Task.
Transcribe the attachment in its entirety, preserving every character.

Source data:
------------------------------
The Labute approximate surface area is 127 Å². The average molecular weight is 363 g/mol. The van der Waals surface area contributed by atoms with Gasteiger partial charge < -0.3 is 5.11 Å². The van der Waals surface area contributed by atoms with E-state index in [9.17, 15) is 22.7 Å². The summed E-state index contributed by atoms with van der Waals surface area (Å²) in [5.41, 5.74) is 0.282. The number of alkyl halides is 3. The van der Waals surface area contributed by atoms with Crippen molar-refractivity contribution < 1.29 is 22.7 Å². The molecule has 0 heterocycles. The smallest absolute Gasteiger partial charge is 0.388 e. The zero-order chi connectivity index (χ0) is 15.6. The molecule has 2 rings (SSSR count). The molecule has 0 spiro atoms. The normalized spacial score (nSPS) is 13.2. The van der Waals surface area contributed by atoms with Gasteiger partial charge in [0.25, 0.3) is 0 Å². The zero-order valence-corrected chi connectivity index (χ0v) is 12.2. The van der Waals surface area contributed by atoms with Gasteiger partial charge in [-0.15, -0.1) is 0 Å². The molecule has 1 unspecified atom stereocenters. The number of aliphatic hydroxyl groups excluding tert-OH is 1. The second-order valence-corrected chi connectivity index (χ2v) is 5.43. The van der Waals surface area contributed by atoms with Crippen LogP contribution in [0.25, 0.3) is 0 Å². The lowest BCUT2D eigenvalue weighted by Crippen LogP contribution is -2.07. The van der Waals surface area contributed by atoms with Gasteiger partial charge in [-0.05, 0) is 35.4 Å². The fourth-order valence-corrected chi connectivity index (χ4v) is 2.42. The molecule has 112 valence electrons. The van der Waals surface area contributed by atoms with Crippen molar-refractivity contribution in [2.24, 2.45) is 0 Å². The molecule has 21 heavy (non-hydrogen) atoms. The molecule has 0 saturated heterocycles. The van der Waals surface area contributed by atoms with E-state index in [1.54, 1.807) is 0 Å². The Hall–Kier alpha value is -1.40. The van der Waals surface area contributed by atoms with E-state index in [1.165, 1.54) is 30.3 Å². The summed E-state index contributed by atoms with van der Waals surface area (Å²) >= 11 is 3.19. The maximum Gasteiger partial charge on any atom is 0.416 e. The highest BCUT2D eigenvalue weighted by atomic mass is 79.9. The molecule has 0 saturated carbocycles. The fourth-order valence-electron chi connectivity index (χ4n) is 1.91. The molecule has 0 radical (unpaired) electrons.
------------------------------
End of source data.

The Labute approximate surface area is 127 Å². The average molecular weight is 363 g/mol. The van der Waals surface area contributed by atoms with Gasteiger partial charge < -0.3 is 5.11 Å². The van der Waals surface area contributed by atoms with E-state index in [9.17, 15) is 22.7 Å². The summed E-state index contributed by atoms with van der Waals surface area (Å²) in [5.41, 5.74) is 0.282. The number of alkyl halides is 3. The van der Waals surface area contributed by atoms with Crippen molar-refractivity contribution < 1.29 is 22.7 Å². The molecule has 0 heterocycles. The smallest absolute Gasteiger partial charge is 0.388 e. The zero-order chi connectivity index (χ0) is 15.6. The molecule has 2 rings (SSSR count). The molecule has 0 spiro atoms. The normalized spacial score (nSPS) is 13.2. The van der Waals surface area contributed by atoms with Gasteiger partial charge in [0.25, 0.3) is 0 Å². The zero-order valence-corrected chi connectivity index (χ0v) is 12.2. The van der Waals surface area contributed by atoms with Gasteiger partial charge in [-0.15, -0.1) is 0 Å². The molecule has 1 unspecified atom stereocenters. The number of aliphatic hydroxyl groups excluding tert-OH is 1. The second-order valence-corrected chi connectivity index (χ2v) is 5.43. The van der Waals surface area contributed by atoms with Crippen LogP contribution in [0.25, 0.3) is 0 Å². The lowest BCUT2D eigenvalue weighted by Crippen LogP contribution is -2.07. The van der Waals surface area contributed by atoms with Gasteiger partial charge in [-0.05, 0) is 35.4 Å². The fourth-order valence-corrected chi connectivity index (χ4v) is 2.42. The molecule has 112 valence electrons. The van der Waals surface area contributed by atoms with Crippen molar-refractivity contribution in [2.24, 2.45) is 0 Å². The molecule has 21 heavy (non-hydrogen) atoms. The molecule has 0 saturated heterocycles. The van der Waals surface area contributed by atoms with E-state index in [1.54, 1.807) is 0 Å². The Hall–Kier alpha value is -1.40. The van der Waals surface area contributed by atoms with E-state index in [1.165, 1.54) is 30.3 Å². The summed E-state index contributed by atoms with van der Waals surface area (Å²) >= 11 is 3.19. The maximum Gasteiger partial charge on any atom is 0.416 e. The highest BCUT2D eigenvalue weighted by atomic mass is 79.9. The molecule has 0 saturated carbocycles. The fourth-order valence-electron chi connectivity index (χ4n) is 1.91. The molecule has 0 radical (unpaired) electrons.